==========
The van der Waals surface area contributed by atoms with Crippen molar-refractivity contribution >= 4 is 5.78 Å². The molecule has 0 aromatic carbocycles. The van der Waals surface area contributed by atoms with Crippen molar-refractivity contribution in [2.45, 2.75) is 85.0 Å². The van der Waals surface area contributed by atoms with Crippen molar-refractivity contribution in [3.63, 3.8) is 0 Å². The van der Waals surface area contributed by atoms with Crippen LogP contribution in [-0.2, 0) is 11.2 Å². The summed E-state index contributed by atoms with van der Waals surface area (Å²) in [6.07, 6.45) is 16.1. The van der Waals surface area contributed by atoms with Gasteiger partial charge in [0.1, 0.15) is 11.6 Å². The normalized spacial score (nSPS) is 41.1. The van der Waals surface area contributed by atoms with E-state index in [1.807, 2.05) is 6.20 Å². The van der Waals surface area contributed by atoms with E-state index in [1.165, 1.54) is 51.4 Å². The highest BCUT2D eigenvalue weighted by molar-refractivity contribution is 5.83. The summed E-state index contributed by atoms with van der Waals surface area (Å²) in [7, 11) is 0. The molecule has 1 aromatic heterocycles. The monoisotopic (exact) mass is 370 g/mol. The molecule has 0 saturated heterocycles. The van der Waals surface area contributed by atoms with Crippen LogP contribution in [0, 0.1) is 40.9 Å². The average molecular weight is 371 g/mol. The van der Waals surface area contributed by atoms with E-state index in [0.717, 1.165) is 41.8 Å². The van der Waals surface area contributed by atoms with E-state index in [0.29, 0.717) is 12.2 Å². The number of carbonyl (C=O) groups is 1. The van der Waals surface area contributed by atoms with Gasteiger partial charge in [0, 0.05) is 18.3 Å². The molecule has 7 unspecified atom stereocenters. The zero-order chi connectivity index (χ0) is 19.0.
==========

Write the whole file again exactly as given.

The van der Waals surface area contributed by atoms with Crippen molar-refractivity contribution >= 4 is 5.78 Å². The molecule has 0 aromatic carbocycles. The van der Waals surface area contributed by atoms with Crippen molar-refractivity contribution in [2.45, 2.75) is 85.0 Å². The van der Waals surface area contributed by atoms with Crippen molar-refractivity contribution in [3.63, 3.8) is 0 Å². The van der Waals surface area contributed by atoms with Crippen LogP contribution in [-0.2, 0) is 11.2 Å². The summed E-state index contributed by atoms with van der Waals surface area (Å²) in [6.07, 6.45) is 16.1. The van der Waals surface area contributed by atoms with Gasteiger partial charge in [0.1, 0.15) is 11.6 Å². The normalized spacial score (nSPS) is 41.1. The van der Waals surface area contributed by atoms with E-state index in [1.807, 2.05) is 6.20 Å². The van der Waals surface area contributed by atoms with E-state index in [1.165, 1.54) is 51.4 Å². The highest BCUT2D eigenvalue weighted by molar-refractivity contribution is 5.83. The summed E-state index contributed by atoms with van der Waals surface area (Å²) in [7, 11) is 0. The molecule has 1 aromatic heterocycles. The monoisotopic (exact) mass is 370 g/mol. The molecule has 0 saturated heterocycles. The van der Waals surface area contributed by atoms with Crippen LogP contribution in [0, 0.1) is 40.9 Å². The average molecular weight is 371 g/mol. The van der Waals surface area contributed by atoms with E-state index in [0.717, 1.165) is 41.8 Å². The van der Waals surface area contributed by atoms with E-state index in [0.29, 0.717) is 12.2 Å². The number of carbonyl (C=O) groups is 1. The van der Waals surface area contributed by atoms with Gasteiger partial charge in [0, 0.05) is 18.3 Å². The molecule has 7 unspecified atom stereocenters. The zero-order chi connectivity index (χ0) is 19.0.